• Victoria Ray NB says:

      Agreed, happened with me as well… & by the way I haven’t read Coming Up for Air 😕🥸 but now I’m going to 😅😂

  2. Thank you for sharing Victoria. The data on what people read does not surprises me. As you said no shame of that. “Read everything.” I like that because I do that.
    Sending you love and thank you again for sharing.
    xoxoxo..

  3. Hmmm, I’ll get back to you after I finish reading So Absurd It Must Be True 🙂

    • Victoria Ray NB says:

      Lol 😂 well, it’s perfect for creating the best surreal & hot Xmas-mood 😬

      • There’s no way I’m stuffing someone’s stocking with your eBook on my Kindle.
        Stuffing someone’s stocking? Let me rethink that 😂😂🙈🙉🙊🎅🎅🦵🦵💘

      • Victoria Ray NB says:

        😂 haha nope, we don’t wanna scare folk, right? 😅😜 & love this phrase – stuffing stocking… Very useful – in the next Absurd book

      • 😁 I’m honored! It will be a NYT Best Seller 🙂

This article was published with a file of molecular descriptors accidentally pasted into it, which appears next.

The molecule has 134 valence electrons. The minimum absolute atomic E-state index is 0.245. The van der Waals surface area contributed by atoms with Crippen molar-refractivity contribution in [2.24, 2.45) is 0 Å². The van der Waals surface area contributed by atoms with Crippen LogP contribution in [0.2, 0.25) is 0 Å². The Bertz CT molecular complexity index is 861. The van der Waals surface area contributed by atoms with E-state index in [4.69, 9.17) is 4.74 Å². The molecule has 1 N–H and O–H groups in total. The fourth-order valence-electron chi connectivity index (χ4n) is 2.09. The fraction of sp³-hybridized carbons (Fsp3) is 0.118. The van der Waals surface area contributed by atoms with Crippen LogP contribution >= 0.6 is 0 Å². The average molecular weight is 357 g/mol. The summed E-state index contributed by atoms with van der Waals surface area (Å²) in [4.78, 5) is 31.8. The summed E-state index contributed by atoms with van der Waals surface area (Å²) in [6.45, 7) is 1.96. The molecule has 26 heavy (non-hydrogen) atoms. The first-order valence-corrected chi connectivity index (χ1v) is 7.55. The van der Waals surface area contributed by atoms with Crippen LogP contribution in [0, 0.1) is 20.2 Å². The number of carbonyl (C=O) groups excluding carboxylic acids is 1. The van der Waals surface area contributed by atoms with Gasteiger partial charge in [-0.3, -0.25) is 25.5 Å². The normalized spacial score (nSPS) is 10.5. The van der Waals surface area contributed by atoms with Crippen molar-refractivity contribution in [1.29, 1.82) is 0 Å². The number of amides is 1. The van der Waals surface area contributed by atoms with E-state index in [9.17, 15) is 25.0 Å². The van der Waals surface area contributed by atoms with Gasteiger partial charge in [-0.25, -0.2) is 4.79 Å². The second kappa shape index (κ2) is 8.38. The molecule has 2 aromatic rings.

• Victoria Ray NB says:

        … hm, Best Seller? It Must Be True :))😂 among my 7 books – the first one is def bestseller😜

  4. alexraphael says:

    Bleak House does take a while to get into. Are you a big fan of Dickens?

    • Victoria Ray NB says:

      Nope 😂😅 not a fan… about Bleak House – agreed 🙂 but my latest 200 pages-novel is also packed with more than 60 characters… so it should be a difficult read 😂😂🥸😱

      • alexraphael says:

        I do like Dickens but it isn’t my favourite of his. Besides, the usual rules don’t apply to you 😃

      • Victoria Ray NB says:

        Yes, but I’m writing only for fun, not to sell …still, I’m selling ok 😂

        its nice when there’re ppl out there who r “getting” what I’m saying between the lines 🙂 & who can see the Big Picture OR just enjoying old cranky humor

      • Victoria Ray NB says:

        I love Oliver Twist 🙂